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(Credit: Alamy)


The Beatles song that saw George Harrison play bass


George Harrison playing bass lines in Beatles songs was surprisingly commonplace by the end of the band’s existence. During the Get Back sessions, when Paul McCartney would play guitar or piano, somebody had to step in to play the low end. Both Harrison and John Lennon took turns playing the Fender Bass IV, and Harrison even played the bass line for ‘Two of Us’ on his Fender Rosewood Telecaster. But the guitar players almost never actually stepped up to the four string.

But early on during the recording of Revolver, Harrison didn’t have a choice. Throughout most of their career, The Beatles rarely took more than a few days to record any of their songs, and most of the work was done in a single day. That’s especially true for their pre-Sgt. Pepper’s material, which was relatively straight forward and without major additional overdubs. But even during the Revolver days, the band got their experiments down relatively quickly.

The acid-infused track ‘She Said She Said’ was highly psychedelic in nature, but the actual recording was relatively easy. That was until a disagreement broke out and McCartney walked out of his one and only Beatles session.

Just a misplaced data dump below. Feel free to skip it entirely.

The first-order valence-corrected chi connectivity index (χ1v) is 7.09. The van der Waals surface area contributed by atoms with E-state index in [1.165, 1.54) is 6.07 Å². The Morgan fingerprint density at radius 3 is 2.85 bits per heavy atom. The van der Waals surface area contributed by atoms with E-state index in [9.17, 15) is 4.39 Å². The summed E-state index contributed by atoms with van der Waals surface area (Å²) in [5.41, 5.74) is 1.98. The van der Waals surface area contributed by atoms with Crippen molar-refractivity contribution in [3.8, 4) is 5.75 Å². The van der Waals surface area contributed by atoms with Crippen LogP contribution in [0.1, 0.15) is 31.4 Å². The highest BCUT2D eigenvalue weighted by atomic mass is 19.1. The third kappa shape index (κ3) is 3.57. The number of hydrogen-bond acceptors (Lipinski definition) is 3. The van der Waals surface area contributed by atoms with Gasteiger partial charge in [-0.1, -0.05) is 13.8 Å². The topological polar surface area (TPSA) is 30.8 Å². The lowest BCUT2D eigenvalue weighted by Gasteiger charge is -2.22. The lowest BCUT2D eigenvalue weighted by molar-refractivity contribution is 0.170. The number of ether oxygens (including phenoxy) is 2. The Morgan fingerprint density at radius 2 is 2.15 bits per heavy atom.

“John brought it in pretty much finished, I think. I’m not sure but I think it was one of the only Beatle records I never played on,” McCartney recalled. “I think we’d had a barney or something and I said, ‘Oh, fuck you!’ and they said, ‘Well, we’ll do it.’ I think George played bass.”

Harrison did indeed step in and play bass during the track, marking his first turn on the instrument. There were rumours that Harrison had played the instrument during ‘Paperback Writer. In fact, Harrison was only photographed with the bass, but it wound up being the same instrument he would eventually play on ‘She Said She Said’.

Harrison would later add an overdub of bass to the the wildly disjointed session for ‘Back in the U.S.S.R.’, which was the result of another walkout. This time it was from Ringo Starr, with McCartney sitting in on drums during the initial take and Lennon playing the Fender VI. Pretty much everyone attempted bits and pieces of each instrument for the overdubs, and it’s a testament to their combined musicianship that the track doesn’t sound completely haphazard.